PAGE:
However, Collins remained interested in the big questions of life, such as “Why are we here?” This led him to start examining the evidence for and against faith from an intellectual perspective.

He was particularly struck by the moral argument for the existence of God put forward by C.S. Lewis, which resonated with his own sense of right and wrong.

After several years of grappling with these issues, Collins finally came to the conclusion that belief in God was reasonable. He reconverted to Christianity in his late 20s, finding great intellectual and personal fulfillment in his faith.

Christian Faith Strengthened by Science

As a leading geneticist and head of the Human Genome Project, Collins has had an up-close look at the marvels of God’s creation.

He sees the scientific enterprise as complementary to faith, revealing truths about biological life that inspire awe and bring one closer to God.

In Collins’ view, scientific discoveries do not contradict Christian beliefs but actually reinforce them. Unlocking the mysteries of DNA and the complexity of life has deepened his appreciation of God’s creative genius.

He believes the progression from molecules to living cells to human minds far exceeds what unguided nature could produce.

Francis Collins stands as an exemplar that rigorous science and authentic faith need not be at odds. For him and many others, science enhances spiritual wonder rather than diminishing it.

Faith provides purpose and meaning, while science describes the mechanisms of the natural world that God has engineered with such artful brilliance.

Peter Hitchens

Militant Atheist

Peter Hitchens grew up in an atheist household and adopted his parents’ secular worldview. As a young man, he was a militant atheist who viewed religion with hostility and derision.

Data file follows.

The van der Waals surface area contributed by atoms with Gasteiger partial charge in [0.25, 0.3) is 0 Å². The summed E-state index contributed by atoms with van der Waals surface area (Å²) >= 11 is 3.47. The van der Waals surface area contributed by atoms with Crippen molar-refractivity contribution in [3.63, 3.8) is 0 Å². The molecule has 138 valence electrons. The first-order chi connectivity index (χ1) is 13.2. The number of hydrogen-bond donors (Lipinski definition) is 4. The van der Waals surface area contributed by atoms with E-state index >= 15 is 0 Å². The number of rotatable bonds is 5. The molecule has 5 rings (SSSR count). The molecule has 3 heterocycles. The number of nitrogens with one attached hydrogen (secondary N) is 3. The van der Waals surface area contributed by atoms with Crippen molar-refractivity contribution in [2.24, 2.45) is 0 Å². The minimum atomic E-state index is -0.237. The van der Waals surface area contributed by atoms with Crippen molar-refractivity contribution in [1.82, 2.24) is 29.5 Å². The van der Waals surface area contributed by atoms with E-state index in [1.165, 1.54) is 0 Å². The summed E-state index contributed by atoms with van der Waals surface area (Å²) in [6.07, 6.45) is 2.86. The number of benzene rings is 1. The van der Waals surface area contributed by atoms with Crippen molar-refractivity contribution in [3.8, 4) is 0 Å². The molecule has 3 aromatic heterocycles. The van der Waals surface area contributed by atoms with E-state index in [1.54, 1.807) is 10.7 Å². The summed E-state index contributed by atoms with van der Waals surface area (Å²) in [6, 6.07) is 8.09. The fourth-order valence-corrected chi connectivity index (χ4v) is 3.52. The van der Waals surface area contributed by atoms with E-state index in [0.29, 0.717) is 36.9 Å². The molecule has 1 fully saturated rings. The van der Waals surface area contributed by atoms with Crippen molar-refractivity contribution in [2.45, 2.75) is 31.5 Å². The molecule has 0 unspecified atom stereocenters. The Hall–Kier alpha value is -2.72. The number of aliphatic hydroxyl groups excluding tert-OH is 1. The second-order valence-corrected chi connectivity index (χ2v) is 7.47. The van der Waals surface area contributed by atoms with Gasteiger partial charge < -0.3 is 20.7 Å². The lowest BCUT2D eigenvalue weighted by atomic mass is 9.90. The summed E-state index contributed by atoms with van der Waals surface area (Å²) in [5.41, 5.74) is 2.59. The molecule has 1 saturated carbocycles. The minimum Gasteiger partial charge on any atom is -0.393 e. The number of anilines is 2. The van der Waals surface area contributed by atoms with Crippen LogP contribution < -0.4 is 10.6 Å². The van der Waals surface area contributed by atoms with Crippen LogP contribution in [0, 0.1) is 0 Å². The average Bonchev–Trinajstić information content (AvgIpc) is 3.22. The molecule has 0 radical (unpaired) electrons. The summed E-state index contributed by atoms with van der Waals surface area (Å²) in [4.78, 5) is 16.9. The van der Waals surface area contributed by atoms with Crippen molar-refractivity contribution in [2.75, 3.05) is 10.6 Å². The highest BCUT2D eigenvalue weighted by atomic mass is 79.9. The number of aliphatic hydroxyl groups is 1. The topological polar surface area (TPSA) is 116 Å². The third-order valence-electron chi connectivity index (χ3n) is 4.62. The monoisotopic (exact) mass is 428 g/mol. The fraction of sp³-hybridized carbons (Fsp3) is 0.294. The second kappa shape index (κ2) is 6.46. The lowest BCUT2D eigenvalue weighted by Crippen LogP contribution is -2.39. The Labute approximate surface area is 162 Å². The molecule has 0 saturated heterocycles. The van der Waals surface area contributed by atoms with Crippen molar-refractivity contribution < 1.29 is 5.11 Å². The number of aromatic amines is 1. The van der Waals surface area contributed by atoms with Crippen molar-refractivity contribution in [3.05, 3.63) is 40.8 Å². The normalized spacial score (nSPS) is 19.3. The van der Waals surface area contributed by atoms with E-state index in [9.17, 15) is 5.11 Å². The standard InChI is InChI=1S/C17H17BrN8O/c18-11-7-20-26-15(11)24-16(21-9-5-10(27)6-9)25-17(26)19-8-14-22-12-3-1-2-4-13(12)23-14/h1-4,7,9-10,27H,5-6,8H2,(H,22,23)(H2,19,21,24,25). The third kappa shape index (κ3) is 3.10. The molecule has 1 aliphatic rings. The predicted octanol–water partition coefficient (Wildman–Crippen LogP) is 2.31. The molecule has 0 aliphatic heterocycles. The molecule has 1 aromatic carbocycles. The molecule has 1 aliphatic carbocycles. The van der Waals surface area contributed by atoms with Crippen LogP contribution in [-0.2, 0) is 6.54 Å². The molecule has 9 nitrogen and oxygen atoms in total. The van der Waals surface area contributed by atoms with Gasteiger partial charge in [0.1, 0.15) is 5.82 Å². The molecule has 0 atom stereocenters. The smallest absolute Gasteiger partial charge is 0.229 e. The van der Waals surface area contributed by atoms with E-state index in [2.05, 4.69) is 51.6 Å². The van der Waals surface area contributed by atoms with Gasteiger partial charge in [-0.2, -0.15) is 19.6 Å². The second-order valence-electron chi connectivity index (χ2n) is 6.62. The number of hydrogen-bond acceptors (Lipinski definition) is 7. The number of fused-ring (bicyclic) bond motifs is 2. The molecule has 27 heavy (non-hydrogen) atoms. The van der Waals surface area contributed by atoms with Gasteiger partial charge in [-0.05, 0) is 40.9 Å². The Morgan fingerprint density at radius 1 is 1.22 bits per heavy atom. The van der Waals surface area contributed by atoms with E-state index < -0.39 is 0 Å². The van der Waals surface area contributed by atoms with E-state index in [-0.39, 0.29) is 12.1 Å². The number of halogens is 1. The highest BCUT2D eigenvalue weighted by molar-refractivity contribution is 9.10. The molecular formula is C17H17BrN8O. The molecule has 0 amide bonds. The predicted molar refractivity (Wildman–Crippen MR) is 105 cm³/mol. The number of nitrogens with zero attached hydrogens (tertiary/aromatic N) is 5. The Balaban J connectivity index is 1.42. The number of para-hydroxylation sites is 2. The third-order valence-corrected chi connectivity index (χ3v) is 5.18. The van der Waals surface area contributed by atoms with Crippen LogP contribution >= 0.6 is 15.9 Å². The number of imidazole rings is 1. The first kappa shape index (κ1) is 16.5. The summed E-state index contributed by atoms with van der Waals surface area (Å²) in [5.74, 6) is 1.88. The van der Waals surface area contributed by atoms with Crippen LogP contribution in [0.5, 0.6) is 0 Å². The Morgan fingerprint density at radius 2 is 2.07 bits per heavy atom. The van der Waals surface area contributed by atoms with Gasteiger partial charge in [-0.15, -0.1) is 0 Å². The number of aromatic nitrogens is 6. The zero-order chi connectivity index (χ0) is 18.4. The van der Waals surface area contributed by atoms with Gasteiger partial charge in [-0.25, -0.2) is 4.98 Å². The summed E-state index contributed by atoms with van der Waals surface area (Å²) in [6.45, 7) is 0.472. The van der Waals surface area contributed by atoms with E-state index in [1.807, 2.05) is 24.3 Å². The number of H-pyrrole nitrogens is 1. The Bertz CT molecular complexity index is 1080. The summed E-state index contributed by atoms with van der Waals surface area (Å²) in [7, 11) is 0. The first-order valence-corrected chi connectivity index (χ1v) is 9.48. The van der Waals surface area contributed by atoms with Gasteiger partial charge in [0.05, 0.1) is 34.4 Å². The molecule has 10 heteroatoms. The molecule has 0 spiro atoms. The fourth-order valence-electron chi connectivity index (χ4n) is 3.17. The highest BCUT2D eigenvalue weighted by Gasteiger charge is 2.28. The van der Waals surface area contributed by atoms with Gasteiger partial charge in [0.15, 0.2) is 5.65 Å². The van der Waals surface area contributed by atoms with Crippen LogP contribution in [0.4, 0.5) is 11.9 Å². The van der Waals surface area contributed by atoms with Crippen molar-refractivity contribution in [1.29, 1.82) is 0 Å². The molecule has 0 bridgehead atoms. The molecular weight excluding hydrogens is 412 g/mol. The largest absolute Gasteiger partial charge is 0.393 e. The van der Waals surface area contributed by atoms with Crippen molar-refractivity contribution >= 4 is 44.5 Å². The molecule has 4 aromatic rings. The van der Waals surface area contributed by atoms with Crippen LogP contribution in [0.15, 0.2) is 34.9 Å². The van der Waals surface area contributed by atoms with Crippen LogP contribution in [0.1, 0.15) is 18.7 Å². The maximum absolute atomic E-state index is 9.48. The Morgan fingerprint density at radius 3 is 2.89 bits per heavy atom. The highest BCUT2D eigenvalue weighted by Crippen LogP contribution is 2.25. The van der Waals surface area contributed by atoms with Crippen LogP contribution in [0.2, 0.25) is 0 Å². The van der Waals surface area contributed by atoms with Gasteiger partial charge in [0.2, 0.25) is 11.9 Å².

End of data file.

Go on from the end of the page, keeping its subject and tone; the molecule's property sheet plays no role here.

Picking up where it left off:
Hitchens enjoyed intellectually challenging religious believers and took pride in pointing out logical flaws or contradictions in their beliefs.

However, over time Hitchens began to have doubts about his staunch atheism. He started noticing that many intelligent, thoughtful people were religious believers. This caused him to wonder if his dismissal of religion had been premature.

Step-by-Step Shift to Christianity

Hitchens’ movement toward Christianity was gradual. According to an interview in The Guardian, it began with an appreciation for the poetic beauty of the King James Bible during an attempt to write a poem about Cain and Abel.

Next, Hitchens developed an admiration for individuals like John Henry Newman, the famous 19th century Anglican priest who converted to Catholicism. Newman’s piercing intellect and eloquent writing impressed Hitchens deeply.

He began to think, “If someone like Newman could believe, there must be something to faith that I am missing.” The third step came during a visit to the ancient Christian church of St Thomas in Moscow.

As Hitchens stood quietly gazing at an Orthodox icon of the Virgin Mary, he had a profound and unmistakable sense that her eyes were “full of love and grief for mankind.”

This deeply moving encounter paved the way for Hitchens’ eventual conversion.


Though they began as atheists, these famous thinkers could no longer deny the compelling evidence that led them to eventually embrace faith in God and Christianity.

Their conversions required humility and willingness to follow the evidence wherever it led.

Their stories illustrate that a serious search for truth with an open mind can lead thoughtful atheists to find God and spiritual rebirth through Christ. As we have seen, logic, reason, science, and experience can all provide avenues to faith.